the lane, and have the quickest “out” possible.  However, some riders

choose to use the slender profile of a motorcycle in order to cut in

between cars and avoid traffic jams. 

In Florida, splitting lanes during a traffic jam,

or at any time, is actually illegal.  Is it more or less dangerous

though?  Some studies have shown that traffic collisions in a state like

California, where lane splitting is legal, may actually happen less

frequently when compared to a state like Florida.  One devastating type

of accident that was significantly reduced was the occurrence of rear

end collisions.  When a motorcyclist has the ability to split lanes,

he/she is no longer at the mercy of traffic approaching from behind. 

Even though lane splitting is illegal in Florida,

riders still occasionally zip in between cars in the face of a traffic

jam.  This, however, is dangerous considering that Floridians aren’t

used to this kind of behavior.  A rider runs the risk of an oblivious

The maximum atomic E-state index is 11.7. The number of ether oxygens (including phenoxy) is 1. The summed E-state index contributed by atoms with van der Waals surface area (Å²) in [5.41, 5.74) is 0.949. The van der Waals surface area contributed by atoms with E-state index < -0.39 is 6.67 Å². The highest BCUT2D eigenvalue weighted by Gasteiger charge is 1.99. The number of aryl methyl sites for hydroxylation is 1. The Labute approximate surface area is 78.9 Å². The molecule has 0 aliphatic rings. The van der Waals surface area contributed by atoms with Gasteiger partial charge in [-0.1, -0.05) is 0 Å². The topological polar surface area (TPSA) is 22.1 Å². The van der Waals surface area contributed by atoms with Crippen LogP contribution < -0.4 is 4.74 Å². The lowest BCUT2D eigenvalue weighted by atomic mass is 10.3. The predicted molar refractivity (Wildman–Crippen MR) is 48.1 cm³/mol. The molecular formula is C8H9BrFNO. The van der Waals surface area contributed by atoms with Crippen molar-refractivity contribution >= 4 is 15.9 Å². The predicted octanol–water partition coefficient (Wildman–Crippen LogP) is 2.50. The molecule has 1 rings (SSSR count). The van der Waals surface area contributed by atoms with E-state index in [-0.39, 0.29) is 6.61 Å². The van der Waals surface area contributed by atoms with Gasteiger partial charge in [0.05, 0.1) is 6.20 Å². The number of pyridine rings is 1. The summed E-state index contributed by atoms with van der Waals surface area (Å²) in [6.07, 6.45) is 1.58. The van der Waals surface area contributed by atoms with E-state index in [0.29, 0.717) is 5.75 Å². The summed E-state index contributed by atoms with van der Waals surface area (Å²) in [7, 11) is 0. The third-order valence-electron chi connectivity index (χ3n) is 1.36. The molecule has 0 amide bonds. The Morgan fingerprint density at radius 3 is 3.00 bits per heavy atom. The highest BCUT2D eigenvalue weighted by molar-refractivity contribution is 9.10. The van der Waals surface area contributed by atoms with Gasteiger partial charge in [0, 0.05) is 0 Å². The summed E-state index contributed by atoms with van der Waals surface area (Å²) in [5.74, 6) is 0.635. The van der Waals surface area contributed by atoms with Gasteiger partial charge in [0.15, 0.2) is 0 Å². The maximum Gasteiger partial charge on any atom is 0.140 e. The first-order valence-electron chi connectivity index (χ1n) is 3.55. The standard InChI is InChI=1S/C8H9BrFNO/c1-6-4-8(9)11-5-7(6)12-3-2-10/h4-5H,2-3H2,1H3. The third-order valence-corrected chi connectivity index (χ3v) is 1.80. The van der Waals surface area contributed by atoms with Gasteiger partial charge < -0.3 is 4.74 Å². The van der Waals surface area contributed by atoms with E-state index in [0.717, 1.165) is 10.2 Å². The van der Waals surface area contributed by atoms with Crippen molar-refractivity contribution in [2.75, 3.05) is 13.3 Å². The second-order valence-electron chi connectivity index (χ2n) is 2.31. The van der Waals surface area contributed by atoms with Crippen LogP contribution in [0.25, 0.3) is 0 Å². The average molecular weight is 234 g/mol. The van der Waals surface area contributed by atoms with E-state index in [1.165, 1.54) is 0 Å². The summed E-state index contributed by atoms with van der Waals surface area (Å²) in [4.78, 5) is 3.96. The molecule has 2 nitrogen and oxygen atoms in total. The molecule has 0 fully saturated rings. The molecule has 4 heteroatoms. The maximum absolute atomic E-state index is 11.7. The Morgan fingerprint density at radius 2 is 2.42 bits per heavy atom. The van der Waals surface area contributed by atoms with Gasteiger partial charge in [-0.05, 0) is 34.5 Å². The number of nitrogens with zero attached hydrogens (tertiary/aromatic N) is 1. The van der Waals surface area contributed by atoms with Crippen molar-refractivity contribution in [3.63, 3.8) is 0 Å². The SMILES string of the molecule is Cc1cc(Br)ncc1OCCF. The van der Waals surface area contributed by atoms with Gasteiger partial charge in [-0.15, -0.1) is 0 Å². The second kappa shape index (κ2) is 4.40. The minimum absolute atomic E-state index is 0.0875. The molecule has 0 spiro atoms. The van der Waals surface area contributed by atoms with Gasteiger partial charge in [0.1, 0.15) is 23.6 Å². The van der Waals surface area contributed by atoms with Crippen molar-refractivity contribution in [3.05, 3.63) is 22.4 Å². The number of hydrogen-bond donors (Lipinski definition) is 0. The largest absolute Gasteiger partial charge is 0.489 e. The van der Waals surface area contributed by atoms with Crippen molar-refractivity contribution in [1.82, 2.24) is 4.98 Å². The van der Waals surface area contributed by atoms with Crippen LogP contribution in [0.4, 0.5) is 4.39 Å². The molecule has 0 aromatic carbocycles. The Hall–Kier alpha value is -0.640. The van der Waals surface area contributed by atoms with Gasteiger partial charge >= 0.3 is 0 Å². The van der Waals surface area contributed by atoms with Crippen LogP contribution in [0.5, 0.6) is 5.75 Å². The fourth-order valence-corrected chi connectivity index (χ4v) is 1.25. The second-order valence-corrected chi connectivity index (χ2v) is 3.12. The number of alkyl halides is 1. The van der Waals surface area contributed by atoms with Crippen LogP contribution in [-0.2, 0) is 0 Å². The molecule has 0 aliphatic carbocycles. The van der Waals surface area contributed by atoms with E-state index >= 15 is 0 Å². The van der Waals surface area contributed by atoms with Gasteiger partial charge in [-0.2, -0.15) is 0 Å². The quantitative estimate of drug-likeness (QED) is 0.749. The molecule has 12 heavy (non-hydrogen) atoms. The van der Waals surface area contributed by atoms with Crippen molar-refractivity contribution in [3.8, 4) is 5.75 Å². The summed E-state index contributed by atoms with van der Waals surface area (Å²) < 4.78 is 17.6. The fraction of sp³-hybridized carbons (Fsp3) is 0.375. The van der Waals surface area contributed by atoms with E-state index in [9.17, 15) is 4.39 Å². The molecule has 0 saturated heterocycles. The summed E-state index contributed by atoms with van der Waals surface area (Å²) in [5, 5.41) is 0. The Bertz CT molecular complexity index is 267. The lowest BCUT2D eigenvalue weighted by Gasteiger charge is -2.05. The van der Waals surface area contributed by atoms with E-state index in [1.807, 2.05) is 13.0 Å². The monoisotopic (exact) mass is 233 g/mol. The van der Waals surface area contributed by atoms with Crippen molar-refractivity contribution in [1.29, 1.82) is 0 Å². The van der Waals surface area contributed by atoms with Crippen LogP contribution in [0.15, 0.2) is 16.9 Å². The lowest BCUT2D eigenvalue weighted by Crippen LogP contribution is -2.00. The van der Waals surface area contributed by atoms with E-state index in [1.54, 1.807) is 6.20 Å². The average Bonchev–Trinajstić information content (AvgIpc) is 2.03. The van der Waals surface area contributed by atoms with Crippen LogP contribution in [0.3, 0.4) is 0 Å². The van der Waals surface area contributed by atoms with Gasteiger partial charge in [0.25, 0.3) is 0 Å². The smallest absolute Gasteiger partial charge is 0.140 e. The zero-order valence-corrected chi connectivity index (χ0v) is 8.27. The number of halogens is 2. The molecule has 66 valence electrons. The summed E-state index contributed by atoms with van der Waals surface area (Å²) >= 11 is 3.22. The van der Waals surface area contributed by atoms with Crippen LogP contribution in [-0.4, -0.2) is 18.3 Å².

driver drifting across lane lines or a spiteful driver not wanting a

motorcyclist to cut in line/get ahead.  The fact of the matter is that

more study concerning lane splitting is needed and until then, it will

likely remain illegal in Florida and many other states.




June 15,

2009 was the 18th annual International Ride to Work Day. 

While motorcycles are routinely viewed as toys or recreational vehicles,

this day is a good chance to show off the advantages/positives of using

a motorcycle to commute.  Motorcycles use less fuel, cause less

congestion, have less impact on the roadways, and take up less space in

a parking lot.  According to
, three to five motorcycles can fit into the

amount of space it takes for just one car.  With the amount of riders on

the roadways expected to double on Ride to Work Day, the hope is that

the public sees the practicality behind two-wheeled transportation. 

Hopefully employers will make an exception for leathers in the office. 


It is very easy to see how hard the credit

crunch/bad economy is hitting the automotive industry, but the

motorcycle industry is being faced with far worse economic woes. 

Financing a motorcycle has traditionally been more difficult than

financing a car or mortgaging a house, the rational being based in

necessity.  A motorcycle is viewed as a luxury item that consumers can

do without, especially when compared to a house or car.  Additionally,

if an individual is faced with financial hardship, a motorcycle payment

will likely be one of the first things to be neglected, particularly

when compared to having a roof over your head.